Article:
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Top 5 things to watch in markets in the week ahead

Published 01/21/2024, 07:59 AM
© Reuters

Investing.com -- Earnings season ramps up, big central banks kick off their first meetings of 2024 and PMI data is set to show how the global economy is faring at the start of the year. Here's what you need to know to start your week.

US data

While slowing inflation has fueled expectations for the Federal Reserve to start cutting rates this year some policymakers have pushed back on rate cut bets. A key US inflation reading on Thursday will be closely watched for fresh insights on the future path of interest rates.

December's personal consumption expenditures data comes after the price index increased 2.6% in the 12 months to November and monthly prices fell for the first time in more than three and a half years.

The government is to release data on fourth quarter GDP on Wednesday, which is expected to come in at 2.0% after a 4.9% increase in the prior quarter.

Fed officials will be observing the traditional blackout period ahead of their upcoming policy meeting on Jan. 30-31.

Earnings ramp up

Earnings season is ramping up with investors looking ahead to results from some big names including Netflix (NASDAQ:NFLX), which reports on Tuesday, followed by Tesla (NASDAQ:TSLA) on Wednesday, as well as 3M (NYSE:MMM) and Intel (NASDAQ:INTC).

The S&P 500 posted a record high close on Friday for the first time in two years, fueled by a rally in chipmakers and other big tech stocks but could lose momentum if earnings results over the next few weeks fail to justify relatively high valuations.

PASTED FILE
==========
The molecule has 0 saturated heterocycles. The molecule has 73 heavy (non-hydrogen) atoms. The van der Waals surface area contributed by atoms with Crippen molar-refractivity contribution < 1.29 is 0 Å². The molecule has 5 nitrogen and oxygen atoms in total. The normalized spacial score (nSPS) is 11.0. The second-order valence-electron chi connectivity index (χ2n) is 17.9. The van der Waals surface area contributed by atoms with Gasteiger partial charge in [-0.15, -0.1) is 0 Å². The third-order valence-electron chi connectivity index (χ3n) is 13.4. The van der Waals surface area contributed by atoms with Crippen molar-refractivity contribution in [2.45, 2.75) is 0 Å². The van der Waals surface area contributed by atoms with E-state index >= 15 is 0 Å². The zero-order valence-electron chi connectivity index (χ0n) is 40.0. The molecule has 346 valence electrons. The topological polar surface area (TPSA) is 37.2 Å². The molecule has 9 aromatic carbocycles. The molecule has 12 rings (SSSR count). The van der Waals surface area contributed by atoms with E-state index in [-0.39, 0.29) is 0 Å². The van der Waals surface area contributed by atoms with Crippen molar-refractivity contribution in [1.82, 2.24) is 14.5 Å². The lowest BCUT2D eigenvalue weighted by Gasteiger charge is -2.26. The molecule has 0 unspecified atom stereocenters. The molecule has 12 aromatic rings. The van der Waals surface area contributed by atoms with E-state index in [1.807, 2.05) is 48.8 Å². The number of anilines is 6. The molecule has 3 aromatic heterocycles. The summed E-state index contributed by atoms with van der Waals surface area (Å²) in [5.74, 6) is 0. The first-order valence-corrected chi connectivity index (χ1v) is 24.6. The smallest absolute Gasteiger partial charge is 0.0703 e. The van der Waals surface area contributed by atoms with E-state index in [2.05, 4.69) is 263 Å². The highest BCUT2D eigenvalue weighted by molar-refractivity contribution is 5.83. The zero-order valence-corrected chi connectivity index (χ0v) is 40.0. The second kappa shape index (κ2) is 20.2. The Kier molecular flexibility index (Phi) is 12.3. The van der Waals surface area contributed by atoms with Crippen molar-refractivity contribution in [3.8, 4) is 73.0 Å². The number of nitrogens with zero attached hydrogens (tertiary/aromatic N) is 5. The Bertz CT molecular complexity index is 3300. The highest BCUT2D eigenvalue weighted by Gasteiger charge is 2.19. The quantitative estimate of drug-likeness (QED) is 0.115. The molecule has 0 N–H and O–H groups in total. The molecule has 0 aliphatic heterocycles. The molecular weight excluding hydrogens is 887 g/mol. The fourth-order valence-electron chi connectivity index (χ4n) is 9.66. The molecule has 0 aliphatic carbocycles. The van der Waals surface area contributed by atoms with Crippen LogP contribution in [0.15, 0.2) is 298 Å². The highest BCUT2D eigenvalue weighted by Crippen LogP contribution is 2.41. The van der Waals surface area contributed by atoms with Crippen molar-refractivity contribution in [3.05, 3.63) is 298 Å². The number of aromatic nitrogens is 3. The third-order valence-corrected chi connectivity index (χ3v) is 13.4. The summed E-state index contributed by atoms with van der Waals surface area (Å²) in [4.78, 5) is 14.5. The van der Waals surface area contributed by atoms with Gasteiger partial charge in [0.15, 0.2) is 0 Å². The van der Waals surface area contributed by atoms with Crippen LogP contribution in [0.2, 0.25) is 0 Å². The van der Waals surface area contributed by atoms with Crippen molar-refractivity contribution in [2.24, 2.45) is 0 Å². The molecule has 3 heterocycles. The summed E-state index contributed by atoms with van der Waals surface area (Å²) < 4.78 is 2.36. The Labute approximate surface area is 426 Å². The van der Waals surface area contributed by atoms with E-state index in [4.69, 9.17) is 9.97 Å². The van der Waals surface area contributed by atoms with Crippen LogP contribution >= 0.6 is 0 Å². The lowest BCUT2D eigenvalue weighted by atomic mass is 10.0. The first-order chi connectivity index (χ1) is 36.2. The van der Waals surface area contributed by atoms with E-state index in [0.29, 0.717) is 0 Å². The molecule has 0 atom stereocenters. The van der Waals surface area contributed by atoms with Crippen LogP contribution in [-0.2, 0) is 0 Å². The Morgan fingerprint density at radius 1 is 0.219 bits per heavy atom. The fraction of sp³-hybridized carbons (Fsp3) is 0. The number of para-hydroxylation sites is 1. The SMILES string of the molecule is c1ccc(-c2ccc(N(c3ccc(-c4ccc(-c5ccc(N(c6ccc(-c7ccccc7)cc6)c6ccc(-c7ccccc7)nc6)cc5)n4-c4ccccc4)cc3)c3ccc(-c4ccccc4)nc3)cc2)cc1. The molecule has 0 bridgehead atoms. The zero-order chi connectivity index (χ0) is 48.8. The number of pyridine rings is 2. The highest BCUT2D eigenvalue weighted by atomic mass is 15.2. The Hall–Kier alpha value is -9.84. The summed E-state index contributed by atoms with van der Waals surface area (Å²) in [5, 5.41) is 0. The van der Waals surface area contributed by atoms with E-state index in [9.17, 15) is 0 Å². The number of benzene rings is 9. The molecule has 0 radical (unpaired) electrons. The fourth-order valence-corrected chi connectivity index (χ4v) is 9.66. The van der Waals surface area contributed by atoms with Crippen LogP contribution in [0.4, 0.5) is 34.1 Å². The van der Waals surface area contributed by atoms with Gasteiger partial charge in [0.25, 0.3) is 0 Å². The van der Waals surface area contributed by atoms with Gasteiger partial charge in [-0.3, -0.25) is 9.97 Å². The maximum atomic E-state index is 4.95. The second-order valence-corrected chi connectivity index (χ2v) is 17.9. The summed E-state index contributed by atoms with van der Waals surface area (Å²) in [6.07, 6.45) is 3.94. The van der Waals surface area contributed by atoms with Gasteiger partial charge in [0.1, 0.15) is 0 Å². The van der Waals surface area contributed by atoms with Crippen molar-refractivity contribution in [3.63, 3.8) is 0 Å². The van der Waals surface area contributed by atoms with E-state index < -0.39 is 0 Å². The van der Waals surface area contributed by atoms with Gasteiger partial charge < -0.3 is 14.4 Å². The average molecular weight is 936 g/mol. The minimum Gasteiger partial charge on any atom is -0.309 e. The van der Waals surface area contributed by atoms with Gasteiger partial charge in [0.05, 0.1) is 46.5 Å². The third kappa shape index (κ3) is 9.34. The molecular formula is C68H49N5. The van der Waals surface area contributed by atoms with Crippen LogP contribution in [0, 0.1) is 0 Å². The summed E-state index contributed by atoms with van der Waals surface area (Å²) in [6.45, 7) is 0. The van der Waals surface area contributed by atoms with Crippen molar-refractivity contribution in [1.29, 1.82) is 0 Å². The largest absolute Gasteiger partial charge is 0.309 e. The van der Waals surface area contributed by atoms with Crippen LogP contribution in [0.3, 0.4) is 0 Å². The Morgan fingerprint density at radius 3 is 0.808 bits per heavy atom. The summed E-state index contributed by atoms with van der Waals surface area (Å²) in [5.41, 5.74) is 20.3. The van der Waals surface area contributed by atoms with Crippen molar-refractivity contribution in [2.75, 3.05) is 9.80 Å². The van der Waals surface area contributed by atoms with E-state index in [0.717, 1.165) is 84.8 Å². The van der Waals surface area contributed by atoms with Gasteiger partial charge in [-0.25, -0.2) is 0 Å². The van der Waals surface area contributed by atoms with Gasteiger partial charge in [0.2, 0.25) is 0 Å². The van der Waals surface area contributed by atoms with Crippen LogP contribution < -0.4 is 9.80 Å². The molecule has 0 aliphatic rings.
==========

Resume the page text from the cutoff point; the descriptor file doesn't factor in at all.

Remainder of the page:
"This new record level of the S&P 500 is sustainable as long as earnings meet expectations," Steve Sosnick, Chief Strategist at Interactive Brokers told Reuters.

"If, on the other hand, we find out that the market has either gotten ahead of itself ... or we get guidance from some of these companies that doesn't match the bullish sentiment that's being priced into them, that can be a real risk.”

It’s also set to be a big week for European tech, with ASML (AS:ASML), Logitech (NASDAQ:LOGI) and SAP (NYSE:SAP) reporting, as well as luxury powerhouse LVMH (EPA:LVMH).

Central bank meetings

The European Central Bank holds its first policy meeting of 2024 on Thursday against a background of rate cut speculation, with markets pricing in five rate cuts this year.

Some policymakers say markets are getting ahead of themselves and President Christine Lagarde has warned that pricing too many cuts would not help the bank fight inflation.

The Bank of Japan is to conclude its latest policy meeting on Tuesday with markets expecting no change but with investors on the lookout for any indications on a possible exit from negative interest rates later in the year.

Meanwhile, the Bank of Canada is widely expected to keep interest rates on hold at 5% on Wednesday for what would be a fourth straight meeting.


Investors are betting heavily on a so-called soft landing for the global economy, along with rate cuts later this year.

Wednesday’s flash Purchasing Managers' Index readings for the Eurozone, UK and US will give a sense of how business activity, in contraction territory across much of the world, has held up at the start of the year.

New orders and hiring intentions will come under scrutiny as they are two of the more forward-looking components. New orders have trends lower everywhere, often a sign of firms preparing for tough times ahead - at odds with the rosy outlook in financial markets.

Oil prices

Oil prices settled slightly lower on Friday but recorded a weekly gain as Middle East tensions and disruptions to oil output offset concerns about the Chinese and global economies.

For the week, Brent gained about 0.5% while U.S. crude rose over 1%.

The International Energy Agency last week raised its 2024 global demand forecast, but its projection is half that of producer group OPEC. The Paris-based agency also said that - barring significant disruptions to flows - the market looked reasonably well supplied in 2024.

"The forecast for global oil demand growth remains unclear, with stakeholders and research institutions providing widely differing projections," analyst Bjarne Schieldrop of SEB told Reuters.

--Reuters contributed to this report

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